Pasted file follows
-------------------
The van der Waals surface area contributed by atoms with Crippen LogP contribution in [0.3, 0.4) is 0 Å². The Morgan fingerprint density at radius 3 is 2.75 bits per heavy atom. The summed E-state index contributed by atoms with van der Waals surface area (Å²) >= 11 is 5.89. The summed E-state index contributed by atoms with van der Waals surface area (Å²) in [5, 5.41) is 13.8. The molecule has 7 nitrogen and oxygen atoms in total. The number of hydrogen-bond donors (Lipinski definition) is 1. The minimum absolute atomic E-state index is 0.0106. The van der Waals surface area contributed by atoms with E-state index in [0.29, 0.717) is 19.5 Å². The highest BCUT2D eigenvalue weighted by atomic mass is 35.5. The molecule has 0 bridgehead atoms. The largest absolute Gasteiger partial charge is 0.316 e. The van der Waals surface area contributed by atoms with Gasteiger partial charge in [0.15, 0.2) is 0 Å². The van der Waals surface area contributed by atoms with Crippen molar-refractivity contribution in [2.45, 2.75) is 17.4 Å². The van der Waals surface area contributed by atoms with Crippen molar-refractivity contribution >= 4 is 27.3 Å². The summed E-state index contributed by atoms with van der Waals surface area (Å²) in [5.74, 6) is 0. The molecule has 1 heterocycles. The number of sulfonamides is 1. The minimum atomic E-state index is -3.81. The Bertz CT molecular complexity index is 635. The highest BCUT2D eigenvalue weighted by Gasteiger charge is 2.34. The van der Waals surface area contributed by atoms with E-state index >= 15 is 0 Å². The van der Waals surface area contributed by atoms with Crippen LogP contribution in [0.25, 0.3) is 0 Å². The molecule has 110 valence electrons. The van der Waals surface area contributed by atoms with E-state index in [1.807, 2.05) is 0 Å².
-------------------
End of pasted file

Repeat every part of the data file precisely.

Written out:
The van der Waals surface area contributed by atoms with Crippen LogP contribution in [0.3, 0.4) is 0 Å². The Morgan fingerprint density at radius 3 is 2.75 bits per heavy atom. The summed E-state index contributed by atoms with van der Waals surface area (Å²) >= 11 is 5.89. The summed E-state index contributed by atoms with van der Waals surface area (Å²) in [5, 5.41) is 13.8. The molecule has 7 nitrogen and oxygen atoms in total. The number of hydrogen-bond donors (Lipinski definition) is 1. The minimum absolute atomic E-state index is 0.0106. The van der Waals surface area contributed by atoms with E-state index in [0.29, 0.717) is 19.5 Å². The highest BCUT2D eigenvalue weighted by atomic mass is 35.5. The molecule has 0 bridgehead atoms. The largest absolute Gasteiger partial charge is 0.316 e. The van der Waals surface area contributed by atoms with Gasteiger partial charge in [0.15, 0.2) is 0 Å². The van der Waals surface area contributed by atoms with Crippen molar-refractivity contribution in [2.45, 2.75) is 17.4 Å². The van der Waals surface area contributed by atoms with Crippen molar-refractivity contribution >= 4 is 27.3 Å². The summed E-state index contributed by atoms with van der Waals surface area (Å²) in [5.74, 6) is 0. The molecule has 1 heterocycles. The number of sulfonamides is 1. The minimum atomic E-state index is -3.81. The Bertz CT molecular complexity index is 635. The highest BCUT2D eigenvalue weighted by Gasteiger charge is 2.34. The van der Waals surface area contributed by atoms with E-state index >= 15 is 0 Å². The van der Waals surface area contributed by atoms with Crippen LogP contribution in [0.25, 0.3) is 0 Å². The molecule has 110 valence electrons. The van der Waals surface area contributed by atoms with E-state index in [1.807, 2.05) is 0 Å².